Many sectors of the population are prodding the assembly to incorporate their rights and benefits in the constitution. Street peddlers and other members of the "informal economy," for instance, have gathered in front of the capitol, where the assembly meets, calling for their inclusion in social security and other worker programs. Similarly, the Indian population, which chose three assembly delegates in special elections, is pushing for official recognition of their native languages and dual citizenship for those who live on the Colombian or Brazilian border.

         Mobilization and participation is theoretically what Chavez's brand of democracy is all about. But the expectations and demands set in motion by Chavez's movement are a double-edged sword. The real danger is that the relatively weak parties that back Chavez will not be able to contain the tremendous pressure unleashed from below. The resultant political convulsions could lead in any number of undesirable directions.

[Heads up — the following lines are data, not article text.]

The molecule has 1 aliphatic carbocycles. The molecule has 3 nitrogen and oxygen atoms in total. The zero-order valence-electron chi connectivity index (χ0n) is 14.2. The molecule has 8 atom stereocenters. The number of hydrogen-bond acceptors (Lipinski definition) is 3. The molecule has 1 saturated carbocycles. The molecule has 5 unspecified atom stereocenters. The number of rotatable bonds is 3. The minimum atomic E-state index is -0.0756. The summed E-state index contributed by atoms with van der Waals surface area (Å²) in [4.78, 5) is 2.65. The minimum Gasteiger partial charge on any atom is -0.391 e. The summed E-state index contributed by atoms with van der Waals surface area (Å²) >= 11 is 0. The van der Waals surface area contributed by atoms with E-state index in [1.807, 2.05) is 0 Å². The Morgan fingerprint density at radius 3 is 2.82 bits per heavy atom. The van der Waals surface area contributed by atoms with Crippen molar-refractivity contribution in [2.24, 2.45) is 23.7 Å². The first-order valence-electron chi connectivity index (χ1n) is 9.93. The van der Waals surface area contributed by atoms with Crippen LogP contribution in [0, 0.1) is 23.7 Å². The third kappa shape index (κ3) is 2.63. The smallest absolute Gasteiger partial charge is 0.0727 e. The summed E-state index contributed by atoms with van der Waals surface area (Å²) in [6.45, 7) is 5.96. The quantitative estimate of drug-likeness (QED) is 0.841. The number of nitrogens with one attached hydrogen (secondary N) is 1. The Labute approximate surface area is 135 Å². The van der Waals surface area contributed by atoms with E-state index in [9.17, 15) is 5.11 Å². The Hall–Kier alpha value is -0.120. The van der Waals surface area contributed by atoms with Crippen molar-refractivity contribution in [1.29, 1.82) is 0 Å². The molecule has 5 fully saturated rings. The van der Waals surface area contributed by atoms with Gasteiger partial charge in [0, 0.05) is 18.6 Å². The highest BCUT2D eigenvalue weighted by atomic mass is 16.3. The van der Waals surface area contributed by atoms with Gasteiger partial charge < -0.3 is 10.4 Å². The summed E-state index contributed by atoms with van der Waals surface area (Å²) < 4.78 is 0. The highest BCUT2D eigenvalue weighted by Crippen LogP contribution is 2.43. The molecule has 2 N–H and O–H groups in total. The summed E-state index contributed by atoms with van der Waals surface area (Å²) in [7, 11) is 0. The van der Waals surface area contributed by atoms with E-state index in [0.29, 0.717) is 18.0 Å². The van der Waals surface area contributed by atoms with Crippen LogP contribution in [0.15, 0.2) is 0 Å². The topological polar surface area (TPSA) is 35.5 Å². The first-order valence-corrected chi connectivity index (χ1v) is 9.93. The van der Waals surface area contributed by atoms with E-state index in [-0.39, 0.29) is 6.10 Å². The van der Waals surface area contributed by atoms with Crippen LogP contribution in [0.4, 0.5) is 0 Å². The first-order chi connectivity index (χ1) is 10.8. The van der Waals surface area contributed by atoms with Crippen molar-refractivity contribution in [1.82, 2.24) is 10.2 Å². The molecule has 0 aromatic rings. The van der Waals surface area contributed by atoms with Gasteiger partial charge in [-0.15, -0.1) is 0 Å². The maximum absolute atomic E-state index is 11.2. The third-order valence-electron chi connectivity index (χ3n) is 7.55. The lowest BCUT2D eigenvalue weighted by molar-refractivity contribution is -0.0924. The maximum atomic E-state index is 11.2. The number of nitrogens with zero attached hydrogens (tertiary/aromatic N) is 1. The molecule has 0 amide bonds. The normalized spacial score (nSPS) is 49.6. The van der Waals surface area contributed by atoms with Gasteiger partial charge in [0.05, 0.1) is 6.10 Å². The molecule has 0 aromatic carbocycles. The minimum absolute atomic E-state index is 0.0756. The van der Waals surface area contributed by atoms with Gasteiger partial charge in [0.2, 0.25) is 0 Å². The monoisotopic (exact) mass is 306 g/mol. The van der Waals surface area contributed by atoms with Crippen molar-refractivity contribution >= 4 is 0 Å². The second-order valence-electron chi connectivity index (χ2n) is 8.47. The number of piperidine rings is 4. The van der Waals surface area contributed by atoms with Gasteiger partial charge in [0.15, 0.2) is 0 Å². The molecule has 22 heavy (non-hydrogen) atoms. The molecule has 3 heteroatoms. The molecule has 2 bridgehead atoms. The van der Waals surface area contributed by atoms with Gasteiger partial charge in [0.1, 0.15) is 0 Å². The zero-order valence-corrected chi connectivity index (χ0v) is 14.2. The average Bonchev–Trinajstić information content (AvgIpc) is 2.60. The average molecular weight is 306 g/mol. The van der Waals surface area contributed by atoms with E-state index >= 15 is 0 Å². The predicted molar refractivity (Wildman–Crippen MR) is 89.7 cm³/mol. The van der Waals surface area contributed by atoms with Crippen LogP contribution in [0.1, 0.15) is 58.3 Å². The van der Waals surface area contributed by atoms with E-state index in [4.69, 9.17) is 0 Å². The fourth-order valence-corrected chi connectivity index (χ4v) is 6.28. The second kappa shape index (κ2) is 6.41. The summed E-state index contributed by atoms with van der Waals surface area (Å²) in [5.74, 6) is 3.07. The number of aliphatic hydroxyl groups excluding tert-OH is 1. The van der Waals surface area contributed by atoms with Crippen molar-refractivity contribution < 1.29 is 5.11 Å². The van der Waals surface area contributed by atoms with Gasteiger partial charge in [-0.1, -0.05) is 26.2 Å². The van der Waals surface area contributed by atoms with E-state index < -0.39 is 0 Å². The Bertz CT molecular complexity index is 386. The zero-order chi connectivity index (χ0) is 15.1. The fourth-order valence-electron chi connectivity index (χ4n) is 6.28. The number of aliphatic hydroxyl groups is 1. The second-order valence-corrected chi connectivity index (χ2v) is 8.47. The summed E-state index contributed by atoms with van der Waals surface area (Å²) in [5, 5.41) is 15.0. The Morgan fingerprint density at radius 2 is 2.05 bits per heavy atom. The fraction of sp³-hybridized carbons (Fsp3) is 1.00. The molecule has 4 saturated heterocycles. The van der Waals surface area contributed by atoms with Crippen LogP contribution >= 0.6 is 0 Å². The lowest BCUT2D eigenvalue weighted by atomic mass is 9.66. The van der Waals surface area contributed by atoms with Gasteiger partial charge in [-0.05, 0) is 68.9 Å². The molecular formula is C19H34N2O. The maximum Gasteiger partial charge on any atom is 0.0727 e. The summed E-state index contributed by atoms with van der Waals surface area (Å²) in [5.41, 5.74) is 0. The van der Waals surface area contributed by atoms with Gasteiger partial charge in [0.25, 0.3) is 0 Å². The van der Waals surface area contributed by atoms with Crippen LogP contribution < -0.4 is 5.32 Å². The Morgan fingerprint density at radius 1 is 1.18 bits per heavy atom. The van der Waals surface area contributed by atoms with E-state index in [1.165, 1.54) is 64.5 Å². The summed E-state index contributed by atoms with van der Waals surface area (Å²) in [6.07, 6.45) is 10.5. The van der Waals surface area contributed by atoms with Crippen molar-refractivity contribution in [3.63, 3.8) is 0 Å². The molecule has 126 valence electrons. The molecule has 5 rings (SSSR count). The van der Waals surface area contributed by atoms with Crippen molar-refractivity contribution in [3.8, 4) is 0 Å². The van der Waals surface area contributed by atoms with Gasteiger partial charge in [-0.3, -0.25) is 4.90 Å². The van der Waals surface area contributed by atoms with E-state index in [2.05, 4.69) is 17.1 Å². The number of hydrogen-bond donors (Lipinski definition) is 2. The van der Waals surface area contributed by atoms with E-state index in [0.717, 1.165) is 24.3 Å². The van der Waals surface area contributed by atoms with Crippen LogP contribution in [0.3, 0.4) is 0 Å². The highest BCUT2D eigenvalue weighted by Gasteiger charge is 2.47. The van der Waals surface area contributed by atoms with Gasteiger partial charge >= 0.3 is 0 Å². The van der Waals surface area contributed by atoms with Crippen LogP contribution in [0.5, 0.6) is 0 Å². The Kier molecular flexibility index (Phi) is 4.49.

Chavez's charisma is what enabled him to displace political party rule. But the President is racing against time. A new political system must be created and rules laid down before the opposition regroups or Chavez's glamour wears off. In addition, the Venezuelan economy has been victimized by uncertainty regarding the future, which has scared off private investments. In the face of these imperatives, Chavez is pressuring for the ratification of the new constitution before the year is out. If all goes according to plan, Venezuelans will greet the new millenium with a clear break with the past in the form of a novel democracy. Northeast Research Associates Pie in the Sky Farm 93 Dwinell Road United States doing some building for the people, they Marshfield, Vermont